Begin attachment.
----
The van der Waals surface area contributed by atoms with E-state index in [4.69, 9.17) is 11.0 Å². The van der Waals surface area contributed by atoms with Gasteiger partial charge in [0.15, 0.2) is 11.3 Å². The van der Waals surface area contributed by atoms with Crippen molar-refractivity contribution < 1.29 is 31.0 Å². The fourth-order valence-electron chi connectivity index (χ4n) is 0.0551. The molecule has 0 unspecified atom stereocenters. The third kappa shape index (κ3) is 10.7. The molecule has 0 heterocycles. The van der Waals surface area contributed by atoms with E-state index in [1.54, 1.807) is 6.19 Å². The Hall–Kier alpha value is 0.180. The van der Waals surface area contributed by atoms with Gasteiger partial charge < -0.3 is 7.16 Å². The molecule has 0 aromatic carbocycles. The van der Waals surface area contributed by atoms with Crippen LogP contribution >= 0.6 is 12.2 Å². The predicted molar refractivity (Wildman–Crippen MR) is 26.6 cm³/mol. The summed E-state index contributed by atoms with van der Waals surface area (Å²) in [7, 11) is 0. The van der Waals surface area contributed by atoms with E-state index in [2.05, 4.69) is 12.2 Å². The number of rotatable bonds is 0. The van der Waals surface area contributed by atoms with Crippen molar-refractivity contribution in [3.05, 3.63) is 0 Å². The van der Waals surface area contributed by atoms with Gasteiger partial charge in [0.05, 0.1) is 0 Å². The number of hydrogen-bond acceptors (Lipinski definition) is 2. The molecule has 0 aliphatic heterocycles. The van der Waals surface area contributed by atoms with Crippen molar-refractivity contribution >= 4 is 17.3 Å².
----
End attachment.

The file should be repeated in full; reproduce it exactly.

The van der Waals surface area contributed by atoms with E-state index in [4.69, 9.17) is 11.0 Å². The van der Waals surface area contributed by atoms with Gasteiger partial charge in [0.15, 0.2) is 11.3 Å². The van der Waals surface area contributed by atoms with Crippen molar-refractivity contribution < 1.29 is 31.0 Å². The fourth-order valence-electron chi connectivity index (χ4n) is 0.0551. The molecule has 0 unspecified atom stereocenters. The third kappa shape index (κ3) is 10.7. The molecule has 0 heterocycles. The van der Waals surface area contributed by atoms with E-state index in [1.54, 1.807) is 6.19 Å². The Hall–Kier alpha value is 0.180. The van der Waals surface area contributed by atoms with Gasteiger partial charge < -0.3 is 7.16 Å². The molecule has 0 aromatic carbocycles. The van der Waals surface area contributed by atoms with Crippen LogP contribution >= 0.6 is 12.2 Å². The predicted molar refractivity (Wildman–Crippen MR) is 26.6 cm³/mol. The summed E-state index contributed by atoms with van der Waals surface area (Å²) in [7, 11) is 0. The van der Waals surface area contributed by atoms with E-state index in [2.05, 4.69) is 12.2 Å². The number of rotatable bonds is 0. The van der Waals surface area contributed by atoms with Crippen molar-refractivity contribution in [3.05, 3.63) is 0 Å². The van der Waals surface area contributed by atoms with Gasteiger partial charge in [0.05, 0.1) is 0 Å². The number of hydrogen-bond acceptors (Lipinski definition) is 2. The molecule has 0 aliphatic heterocycles. The van der Waals surface area contributed by atoms with Crippen molar-refractivity contribution >= 4 is 17.3 Å².